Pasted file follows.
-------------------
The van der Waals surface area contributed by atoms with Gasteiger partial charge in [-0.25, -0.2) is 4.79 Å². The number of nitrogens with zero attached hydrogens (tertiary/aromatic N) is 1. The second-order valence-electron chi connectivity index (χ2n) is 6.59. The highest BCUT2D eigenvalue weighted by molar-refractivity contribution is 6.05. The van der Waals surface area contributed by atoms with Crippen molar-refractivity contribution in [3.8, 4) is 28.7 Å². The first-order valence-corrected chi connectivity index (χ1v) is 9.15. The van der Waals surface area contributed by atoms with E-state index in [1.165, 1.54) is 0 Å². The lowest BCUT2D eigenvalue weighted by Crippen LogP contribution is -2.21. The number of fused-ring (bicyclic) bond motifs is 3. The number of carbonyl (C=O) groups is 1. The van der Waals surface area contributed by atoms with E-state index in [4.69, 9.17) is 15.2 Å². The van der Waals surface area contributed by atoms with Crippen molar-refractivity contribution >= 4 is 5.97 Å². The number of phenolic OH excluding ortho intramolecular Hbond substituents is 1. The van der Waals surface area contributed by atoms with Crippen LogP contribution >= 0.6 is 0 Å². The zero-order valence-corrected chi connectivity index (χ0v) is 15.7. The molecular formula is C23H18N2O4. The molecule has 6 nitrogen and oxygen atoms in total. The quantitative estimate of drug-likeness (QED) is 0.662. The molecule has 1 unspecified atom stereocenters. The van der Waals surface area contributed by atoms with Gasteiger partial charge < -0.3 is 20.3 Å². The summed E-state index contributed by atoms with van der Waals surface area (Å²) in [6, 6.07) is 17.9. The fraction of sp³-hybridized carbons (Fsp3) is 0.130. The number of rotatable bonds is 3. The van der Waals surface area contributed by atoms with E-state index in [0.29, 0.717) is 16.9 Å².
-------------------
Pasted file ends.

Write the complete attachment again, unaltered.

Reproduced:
The van der Waals surface area contributed by atoms with Gasteiger partial charge in [-0.25, -0.2) is 4.79 Å². The number of nitrogens with zero attached hydrogens (tertiary/aromatic N) is 1. The second-order valence-electron chi connectivity index (χ2n) is 6.59. The highest BCUT2D eigenvalue weighted by molar-refractivity contribution is 6.05. The van der Waals surface area contributed by atoms with Crippen molar-refractivity contribution in [3.8, 4) is 28.7 Å². The first-order valence-corrected chi connectivity index (χ1v) is 9.15. The van der Waals surface area contributed by atoms with E-state index in [1.165, 1.54) is 0 Å². The lowest BCUT2D eigenvalue weighted by Crippen LogP contribution is -2.21. The number of fused-ring (bicyclic) bond motifs is 3. The number of carbonyl (C=O) groups is 1. The van der Waals surface area contributed by atoms with E-state index in [4.69, 9.17) is 15.2 Å². The van der Waals surface area contributed by atoms with Crippen molar-refractivity contribution >= 4 is 5.97 Å². The number of phenolic OH excluding ortho intramolecular Hbond substituents is 1. The van der Waals surface area contributed by atoms with Crippen LogP contribution >= 0.6 is 0 Å². The zero-order valence-corrected chi connectivity index (χ0v) is 15.7. The molecular formula is C23H18N2O4. The molecule has 6 nitrogen and oxygen atoms in total. The quantitative estimate of drug-likeness (QED) is 0.662. The molecule has 1 unspecified atom stereocenters. The van der Waals surface area contributed by atoms with Gasteiger partial charge < -0.3 is 20.3 Å². The summed E-state index contributed by atoms with van der Waals surface area (Å²) in [6, 6.07) is 17.9. The fraction of sp³-hybridized carbons (Fsp3) is 0.130. The number of rotatable bonds is 3. The van der Waals surface area contributed by atoms with E-state index in [0.29, 0.717) is 16.9 Å².